The one about a picture being worth ten thousand words?
Well, I’ve been thinking about it a great deal over the last several days, and I’m bound to say, I think it’s rubbish.
We’ve got the picture, all right. The image. But how many words have been expended on the subject of that smile of hers? Or is it a smile? Is it not perhaps just a ‘pleasantly bored but not wanting to give offence by yawning’ expression? How many words?
Ten thousand? Ten million? Who knows?
Maybe it’s just the way her mouth is shaped?
And then there are all the thousands of words that have been expended telling us what her smile may mean. But here’s the thing: We don’t know. Because we’ve only got the picture.
We haven’t got the words, not her words, not her husband’s words, not the artist’s words.
We don’t know what she’s thinking about to produce that dreamy expression, and will never will. Because we’ve only got the picture–which in this case is not worth ten thousand words. It’s only worth three: “I don’t know.”
Which brings me to a recent trend in film-making–the filmic extension of this picture being worth ten thousand words–the paring down of scripts to their barest minimum with a palimpsest of plot remaining whilst giving the cinematographers free rein to show us scene after scene of gorgeousness, but…well without the words there, they don’t connect to mean much of anything really.
I recently saw the newest remake of Jane Eyre with Michael Fassbender. It was beautiful–visually lush. Lots of scenes of the formal garden, its box hedges whited with hoare frost and all that. Beautiful. Breath-taking. But what did it add to our understanding of the developing relationship between Jane Eyre and Mr. Rochester?
I thi-ink it may have been intended to indicate a passage of time.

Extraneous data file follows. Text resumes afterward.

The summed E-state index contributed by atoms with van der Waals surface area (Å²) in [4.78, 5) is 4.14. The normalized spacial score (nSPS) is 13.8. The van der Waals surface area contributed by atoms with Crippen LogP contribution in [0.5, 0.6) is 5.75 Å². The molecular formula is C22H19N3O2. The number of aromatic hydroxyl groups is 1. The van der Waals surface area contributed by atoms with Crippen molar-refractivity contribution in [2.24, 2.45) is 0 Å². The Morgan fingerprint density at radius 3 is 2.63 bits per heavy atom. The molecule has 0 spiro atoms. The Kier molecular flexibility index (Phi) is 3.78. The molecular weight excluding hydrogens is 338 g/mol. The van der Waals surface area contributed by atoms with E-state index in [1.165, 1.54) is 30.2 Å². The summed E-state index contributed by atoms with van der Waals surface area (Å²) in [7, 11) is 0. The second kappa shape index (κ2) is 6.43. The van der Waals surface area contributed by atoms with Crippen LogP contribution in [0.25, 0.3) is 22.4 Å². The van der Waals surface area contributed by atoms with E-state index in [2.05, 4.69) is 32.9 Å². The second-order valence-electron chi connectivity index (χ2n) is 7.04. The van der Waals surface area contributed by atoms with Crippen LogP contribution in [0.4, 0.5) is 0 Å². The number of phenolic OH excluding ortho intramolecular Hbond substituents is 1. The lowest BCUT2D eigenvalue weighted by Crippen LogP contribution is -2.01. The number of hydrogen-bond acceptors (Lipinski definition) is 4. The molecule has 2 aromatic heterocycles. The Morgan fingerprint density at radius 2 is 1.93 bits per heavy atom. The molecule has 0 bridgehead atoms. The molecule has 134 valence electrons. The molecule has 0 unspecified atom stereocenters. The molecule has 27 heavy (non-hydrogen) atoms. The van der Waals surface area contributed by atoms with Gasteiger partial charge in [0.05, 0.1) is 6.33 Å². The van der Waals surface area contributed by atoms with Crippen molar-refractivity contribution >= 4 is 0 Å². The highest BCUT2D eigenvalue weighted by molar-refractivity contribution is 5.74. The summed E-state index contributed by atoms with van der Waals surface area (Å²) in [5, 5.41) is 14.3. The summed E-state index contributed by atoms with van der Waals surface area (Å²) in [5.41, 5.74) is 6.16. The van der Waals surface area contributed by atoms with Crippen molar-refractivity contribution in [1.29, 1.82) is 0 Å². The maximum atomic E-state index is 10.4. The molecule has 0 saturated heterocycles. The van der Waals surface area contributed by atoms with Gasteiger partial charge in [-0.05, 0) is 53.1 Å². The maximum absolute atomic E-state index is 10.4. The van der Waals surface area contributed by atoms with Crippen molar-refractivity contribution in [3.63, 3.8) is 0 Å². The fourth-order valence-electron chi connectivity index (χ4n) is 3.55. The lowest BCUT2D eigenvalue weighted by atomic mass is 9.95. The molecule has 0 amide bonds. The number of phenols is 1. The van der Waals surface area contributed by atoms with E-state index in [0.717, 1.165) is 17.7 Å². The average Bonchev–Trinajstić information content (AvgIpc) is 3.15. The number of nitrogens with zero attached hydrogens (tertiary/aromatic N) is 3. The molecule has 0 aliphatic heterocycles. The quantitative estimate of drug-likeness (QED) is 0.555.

In which case, it failed, because they seem to have got the seasons out of sync, with frost followed by non-frosty scene, followed by more frost. And if the development of their relationship over the winter is meant to parallel an inner thawing of Rochester’s perception of life and a springtide of hope, then that was altogether lost by the disenfranchised scenes of frost and thaw and frost again.
Or maybe it was just there to tell me that it’s really cold in winter up in Yorkshire. (Here’s a clue, lads: I already knew that…)
And thus, although we’d had a delicious montage of beautifully set-up shots–every one deserving a place on a wall in an exhibition of fine photography–and there was lots of ‘big music’ telling us that there were significant emotions swirling about and this was an important scene, a turning point, at the end, we were left with only questions. The biggest of which was, “Where’s the last line?” or “Is that it?” [Spoken with voice raised in incredulity.]
Obviously, we were also left stumped by the cluelessness by means of which this greatest of literary love stories with characters who become so united in spirit that she can “hear” him in his hour of desperate need got turned into a travelog for the Yorkshire Tourist Board.
Anyway, as we launch into a new season or even era of costume dramas–some of which are based on novels of significant stature–perhaps it would be well for film and television series makers to remember one vital thing–without a script, you’ve got nothing…so, learn to linger on the words, to love those, the taste those in your mouth and find them good…and you’ll find your audience.
As for me, I think I may reread Jane Eyre, just to remind myself…and after that, A Tale of Two Cities…and maybe after that…some John Donne, or Gerard Manley Hopkins, as in this first verse of his poem, Spring:
Nothing is so beautiful as spring —
When weeds, in wheels, shoot long and lovely and lush;
Thrush’s eggs look little low heavens, and thrush
Through the echoing timber does so rinse and wring
The ear, it strikes like lightnings to hear him sing;
The glassy peartree leaves and blooms, they brush
The descending blue; that blue is all in a rush
With richness; the racing lambs too have fair their fling.
Because words? They are paintbrush and a rainbow palette of colours, hue and shade, with which to wash the page altogether…